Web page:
Everyone I’ve ever seen change a tire has used a tire iron. Every. Single. Time.
Until last week.
I was dropping off a rear wheel at the shop to be relaced. Seconds before I left I realized I needed my rear tire to put on a spare wheel I had at home. No sense in riding a new tire this early in the season, right? Of course right.
I raised a finger in the air and exclaimed, “Wait, fine shopkeep! I need my tire!”
I strode confidently toward one of the shop benches for tire irons… I was in the back of the shop. Matt, the owner, stopped me in my tracks.
“Neigh, neigh, my young apprentice, we shan’t be needing the irons of the tire”, he said.
Aghast, I stumbled backward as if mortally wounded, clutching at the heart fluttering in my chest…
“Kind sir, that’s imposs…”
My word trailed off as, with a pinch, a twist and a healthy push, the tire and tube were stripped from my clincher wheel. I $#!+ you not.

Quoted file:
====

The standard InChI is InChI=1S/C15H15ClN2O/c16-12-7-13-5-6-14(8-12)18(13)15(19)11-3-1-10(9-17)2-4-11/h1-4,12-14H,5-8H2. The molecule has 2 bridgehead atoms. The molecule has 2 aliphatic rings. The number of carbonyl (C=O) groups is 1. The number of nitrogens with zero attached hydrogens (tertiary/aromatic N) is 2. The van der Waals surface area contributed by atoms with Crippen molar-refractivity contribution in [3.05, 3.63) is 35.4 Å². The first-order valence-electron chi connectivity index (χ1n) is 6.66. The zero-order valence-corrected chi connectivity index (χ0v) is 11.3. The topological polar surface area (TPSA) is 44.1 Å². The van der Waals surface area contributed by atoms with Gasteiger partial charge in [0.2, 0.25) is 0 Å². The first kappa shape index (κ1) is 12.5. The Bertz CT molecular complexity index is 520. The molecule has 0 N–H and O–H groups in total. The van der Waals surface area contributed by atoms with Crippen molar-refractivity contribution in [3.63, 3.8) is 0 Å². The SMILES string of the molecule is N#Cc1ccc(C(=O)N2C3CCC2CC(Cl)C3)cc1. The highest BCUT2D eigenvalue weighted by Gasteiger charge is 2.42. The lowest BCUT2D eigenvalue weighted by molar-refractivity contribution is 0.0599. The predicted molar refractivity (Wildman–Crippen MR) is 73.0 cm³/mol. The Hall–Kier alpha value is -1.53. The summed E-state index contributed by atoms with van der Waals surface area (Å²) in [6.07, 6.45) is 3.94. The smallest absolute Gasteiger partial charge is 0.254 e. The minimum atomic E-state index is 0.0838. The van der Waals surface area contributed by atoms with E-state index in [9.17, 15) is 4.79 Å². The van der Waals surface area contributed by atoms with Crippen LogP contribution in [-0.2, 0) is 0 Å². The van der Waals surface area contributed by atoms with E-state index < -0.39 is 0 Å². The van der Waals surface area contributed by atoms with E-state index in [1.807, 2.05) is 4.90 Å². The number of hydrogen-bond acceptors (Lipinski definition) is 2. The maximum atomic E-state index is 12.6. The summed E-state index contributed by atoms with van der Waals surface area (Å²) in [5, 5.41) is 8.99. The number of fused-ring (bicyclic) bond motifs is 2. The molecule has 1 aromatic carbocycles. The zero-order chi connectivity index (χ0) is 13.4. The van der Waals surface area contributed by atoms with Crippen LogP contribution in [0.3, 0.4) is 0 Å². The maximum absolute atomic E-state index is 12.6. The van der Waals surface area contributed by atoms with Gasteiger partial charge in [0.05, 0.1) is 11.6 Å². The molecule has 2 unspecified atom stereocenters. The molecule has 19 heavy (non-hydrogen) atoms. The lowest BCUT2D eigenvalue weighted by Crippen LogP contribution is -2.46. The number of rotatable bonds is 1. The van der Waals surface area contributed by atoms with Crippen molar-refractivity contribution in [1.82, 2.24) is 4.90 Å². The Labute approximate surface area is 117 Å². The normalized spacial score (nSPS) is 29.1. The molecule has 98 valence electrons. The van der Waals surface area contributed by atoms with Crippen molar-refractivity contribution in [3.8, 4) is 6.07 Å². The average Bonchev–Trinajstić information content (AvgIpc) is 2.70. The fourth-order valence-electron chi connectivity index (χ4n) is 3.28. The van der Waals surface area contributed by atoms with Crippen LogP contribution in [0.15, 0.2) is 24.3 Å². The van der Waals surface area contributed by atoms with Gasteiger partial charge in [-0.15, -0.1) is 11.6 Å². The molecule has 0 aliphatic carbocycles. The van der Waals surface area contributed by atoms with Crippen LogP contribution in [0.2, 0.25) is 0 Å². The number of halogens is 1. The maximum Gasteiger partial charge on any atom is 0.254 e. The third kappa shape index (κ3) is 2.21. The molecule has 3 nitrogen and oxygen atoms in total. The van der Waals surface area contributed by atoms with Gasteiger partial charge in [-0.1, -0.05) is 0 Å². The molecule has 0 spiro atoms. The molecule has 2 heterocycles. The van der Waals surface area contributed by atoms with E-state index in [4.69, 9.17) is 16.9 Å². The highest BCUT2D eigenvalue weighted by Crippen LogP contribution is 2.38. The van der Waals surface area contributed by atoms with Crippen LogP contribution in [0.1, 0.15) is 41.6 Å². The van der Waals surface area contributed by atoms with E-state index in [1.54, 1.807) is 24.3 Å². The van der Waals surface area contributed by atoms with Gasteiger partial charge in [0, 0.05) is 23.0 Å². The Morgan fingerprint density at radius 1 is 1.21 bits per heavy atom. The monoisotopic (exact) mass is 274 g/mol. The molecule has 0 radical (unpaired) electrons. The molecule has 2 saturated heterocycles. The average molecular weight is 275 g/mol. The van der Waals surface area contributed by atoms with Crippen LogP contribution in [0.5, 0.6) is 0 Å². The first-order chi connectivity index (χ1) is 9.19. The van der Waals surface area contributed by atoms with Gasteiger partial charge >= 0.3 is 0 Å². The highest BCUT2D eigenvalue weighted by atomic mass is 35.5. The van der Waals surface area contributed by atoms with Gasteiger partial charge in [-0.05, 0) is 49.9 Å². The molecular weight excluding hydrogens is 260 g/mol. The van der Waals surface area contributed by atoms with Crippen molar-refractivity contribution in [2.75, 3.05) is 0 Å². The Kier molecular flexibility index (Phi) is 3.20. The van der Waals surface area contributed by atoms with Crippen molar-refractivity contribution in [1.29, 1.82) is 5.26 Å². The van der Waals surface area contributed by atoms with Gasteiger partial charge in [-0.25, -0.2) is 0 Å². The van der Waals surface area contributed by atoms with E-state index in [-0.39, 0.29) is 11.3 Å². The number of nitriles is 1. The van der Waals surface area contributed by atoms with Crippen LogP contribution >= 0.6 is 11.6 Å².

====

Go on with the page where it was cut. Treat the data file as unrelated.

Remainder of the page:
I looked at him as Luke first looked on Yoda after realizing who the little green fella was.
But unlike young Skywalker, I’d paid attention to those deft three moves and I shall now pass them on to you, my friends, because that’s how I roll.
May the Force be with us.
First, let the air out of the tube, all of it. Dead flat.
Next, opposite the valve stem, pinch the tire so you’ve got the tire and tube between your thumb and forefinger.
Next, bend/wiggle the tire back and forth until you can see a little daylight betwixt the tire bead and rim, like so:
Then, with one move, twist and push the tire away from you and the rim… the tire and tube will come off, straight away – and the twist is not left or right, it’s away from you, top to bottom (or tread to bead):
You want to look like some kind of pedaling Svengali? Next time you’ve got a flat, try that little move and watch the jaws go slack.
*** I should add, here, this won’t work with every tire and rim combination – some tires are simply too tight on the rim, though I did this with two different sets of wheels and it worked both times for me.